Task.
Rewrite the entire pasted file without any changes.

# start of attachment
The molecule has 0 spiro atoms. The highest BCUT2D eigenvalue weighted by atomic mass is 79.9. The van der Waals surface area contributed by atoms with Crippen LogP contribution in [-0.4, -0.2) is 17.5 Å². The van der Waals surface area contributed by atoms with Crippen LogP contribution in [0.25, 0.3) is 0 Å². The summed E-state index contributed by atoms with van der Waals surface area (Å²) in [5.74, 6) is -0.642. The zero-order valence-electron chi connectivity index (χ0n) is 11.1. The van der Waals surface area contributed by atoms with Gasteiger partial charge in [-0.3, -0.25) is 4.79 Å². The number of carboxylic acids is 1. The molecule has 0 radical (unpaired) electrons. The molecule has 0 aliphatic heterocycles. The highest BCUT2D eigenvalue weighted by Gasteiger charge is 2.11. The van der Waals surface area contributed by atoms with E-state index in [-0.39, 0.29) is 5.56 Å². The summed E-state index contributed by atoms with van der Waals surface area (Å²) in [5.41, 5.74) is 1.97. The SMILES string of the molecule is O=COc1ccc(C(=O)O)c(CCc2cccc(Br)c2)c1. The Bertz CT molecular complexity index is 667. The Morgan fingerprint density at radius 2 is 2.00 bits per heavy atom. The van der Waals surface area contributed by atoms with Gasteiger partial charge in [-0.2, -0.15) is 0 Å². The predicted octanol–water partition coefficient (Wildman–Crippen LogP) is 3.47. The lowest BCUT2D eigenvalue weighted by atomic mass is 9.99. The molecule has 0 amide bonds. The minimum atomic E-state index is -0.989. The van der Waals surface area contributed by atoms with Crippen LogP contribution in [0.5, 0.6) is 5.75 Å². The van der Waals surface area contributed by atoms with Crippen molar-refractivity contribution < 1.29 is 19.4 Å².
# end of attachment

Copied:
The molecule has 0 spiro atoms. The highest BCUT2D eigenvalue weighted by atomic mass is 79.9. The van der Waals surface area contributed by atoms with Crippen LogP contribution in [-0.4, -0.2) is 17.5 Å². The van der Waals surface area contributed by atoms with Crippen LogP contribution in [0.25, 0.3) is 0 Å². The summed E-state index contributed by atoms with van der Waals surface area (Å²) in [5.74, 6) is -0.642. The zero-order valence-electron chi connectivity index (χ0n) is 11.1. The van der Waals surface area contributed by atoms with Gasteiger partial charge in [-0.3, -0.25) is 4.79 Å². The number of carboxylic acids is 1. The molecule has 0 radical (unpaired) electrons. The molecule has 0 aliphatic heterocycles. The highest BCUT2D eigenvalue weighted by Gasteiger charge is 2.11. The van der Waals surface area contributed by atoms with E-state index in [-0.39, 0.29) is 5.56 Å². The summed E-state index contributed by atoms with van der Waals surface area (Å²) in [5.41, 5.74) is 1.97. The SMILES string of the molecule is O=COc1ccc(C(=O)O)c(CCc2cccc(Br)c2)c1. The Bertz CT molecular complexity index is 667. The Morgan fingerprint density at radius 2 is 2.00 bits per heavy atom. The van der Waals surface area contributed by atoms with Gasteiger partial charge in [-0.2, -0.15) is 0 Å². The predicted octanol–water partition coefficient (Wildman–Crippen LogP) is 3.47. The lowest BCUT2D eigenvalue weighted by atomic mass is 9.99. The molecule has 0 amide bonds. The minimum atomic E-state index is -0.989. The van der Waals surface area contributed by atoms with Crippen LogP contribution in [0.5, 0.6) is 5.75 Å². The van der Waals surface area contributed by atoms with Crippen molar-refractivity contribution < 1.29 is 19.4 Å².